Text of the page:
New Leadership Coming To SUNY Central Administration
Dr. James Malatras, who was profiled in this column in December 2019 after his conversion to Judaism, is in line to be the next chancellor of the State University of New York.
Currently the president of the Saratoga County-based SUNY Empire State College, Malatras, 42, has served as president of the Albany-based Nelson A. Rockefeller Institute of Government and has held several high-ranking positions in New York state government, including director of state operations to Governor Andrew Cuomo, where he managed the day-to-day operations of state government and served as the administration’s point person on policy.
Even as president of Empire State College, Malatras was often seen at Cuomo’s side during the coronavirus news conferences the governor became famous for holding on a regular, almost daily, basis.
For the December column, Malatras told The Jewish Press, the conversion to Judaism sharpened the lens from which he sees the world.
“I have found that given the turmoil and tumult that we’re feeling in this world right now, as a person who is not Jewish – anti-Semitism, it says something to you but you don’t live it,” Malatras said. “Now that I’m converted, it can be damn scary. With children, you drop them off at religious school you don’t know what’s going to happen but I think here (in Albany), we have such a robust community you feel at ease. You feel that there is an understanding and tolerance or at least on this side of the river it’s nice to have that type of community here.”
Malatras has been married to his wife, Jennifer, for more than 15 years. His wife is Jewish by birth. Malatras’s father was Greek Orthodox and his mother was Unitarian. They have two children, Ella, 3, and Max, 8.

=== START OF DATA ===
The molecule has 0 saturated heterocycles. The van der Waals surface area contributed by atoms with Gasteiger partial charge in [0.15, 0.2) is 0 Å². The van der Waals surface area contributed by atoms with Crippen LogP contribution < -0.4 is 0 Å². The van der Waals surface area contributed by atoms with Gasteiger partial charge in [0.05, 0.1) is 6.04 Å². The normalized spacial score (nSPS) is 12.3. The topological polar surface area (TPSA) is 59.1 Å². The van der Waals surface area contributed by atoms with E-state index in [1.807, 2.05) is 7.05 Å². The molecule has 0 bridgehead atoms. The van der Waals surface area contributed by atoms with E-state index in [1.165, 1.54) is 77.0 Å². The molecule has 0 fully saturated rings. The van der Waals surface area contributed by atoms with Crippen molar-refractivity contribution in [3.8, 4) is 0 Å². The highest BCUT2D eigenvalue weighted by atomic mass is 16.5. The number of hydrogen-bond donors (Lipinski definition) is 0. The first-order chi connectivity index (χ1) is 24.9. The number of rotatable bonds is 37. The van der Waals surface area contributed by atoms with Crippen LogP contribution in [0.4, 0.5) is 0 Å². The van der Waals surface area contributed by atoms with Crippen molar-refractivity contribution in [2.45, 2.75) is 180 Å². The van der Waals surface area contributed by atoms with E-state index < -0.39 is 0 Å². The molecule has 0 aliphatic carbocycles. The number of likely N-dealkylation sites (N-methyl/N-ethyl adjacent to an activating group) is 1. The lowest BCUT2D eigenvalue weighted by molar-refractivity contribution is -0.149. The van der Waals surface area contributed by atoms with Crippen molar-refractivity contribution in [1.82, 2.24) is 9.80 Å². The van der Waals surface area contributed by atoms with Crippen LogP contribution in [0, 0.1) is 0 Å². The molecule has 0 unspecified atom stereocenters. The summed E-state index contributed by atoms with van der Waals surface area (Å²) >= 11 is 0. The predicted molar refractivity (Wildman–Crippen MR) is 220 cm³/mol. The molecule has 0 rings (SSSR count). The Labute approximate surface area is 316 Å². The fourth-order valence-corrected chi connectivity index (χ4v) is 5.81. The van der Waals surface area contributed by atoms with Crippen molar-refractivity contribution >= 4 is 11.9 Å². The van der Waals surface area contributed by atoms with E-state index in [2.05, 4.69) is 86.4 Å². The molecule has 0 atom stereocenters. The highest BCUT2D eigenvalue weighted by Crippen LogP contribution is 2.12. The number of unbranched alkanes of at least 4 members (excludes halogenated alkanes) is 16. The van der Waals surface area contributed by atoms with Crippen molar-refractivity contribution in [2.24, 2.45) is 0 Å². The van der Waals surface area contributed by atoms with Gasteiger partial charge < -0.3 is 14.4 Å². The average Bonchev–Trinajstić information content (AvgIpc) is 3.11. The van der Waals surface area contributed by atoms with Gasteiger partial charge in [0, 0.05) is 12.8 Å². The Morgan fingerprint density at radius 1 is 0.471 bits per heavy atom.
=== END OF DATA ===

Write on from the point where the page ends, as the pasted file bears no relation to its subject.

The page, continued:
“The social justice element of tikkun olam was truly and deeply important and it was embedded in me,” Malatras said. “So I thought it was an important thing when we were creating a home and family to go through the experience (of a conversion). I felt like I was already there anyway so why not take the extra step and do it.”
The president of the SUNY Board of Trustees, Dr. Merryl Tisch, is also Jewish and was the former chancellor of the New York State Board of Regents.
If selected as SUNY Chancellor, Malatras will be only the 14th person to hold the leadership post since its inception in 1949.
Cuomo’s Speech to the Democratic National Convention Was a Dud
Governor Andrew Cuomo’s five-minute remarks on Monday to the Democratic National Convention were a page out of the latest update on the coronavirus that Cuomo gave earlier in the day to reporters and those watching via livestream. Everything from the same slides showing how New York beat back the virus to bashing President Donald Trump for his lack of leadership to the soaring rhetoric geared towards a roaring crowd that didn’t exist.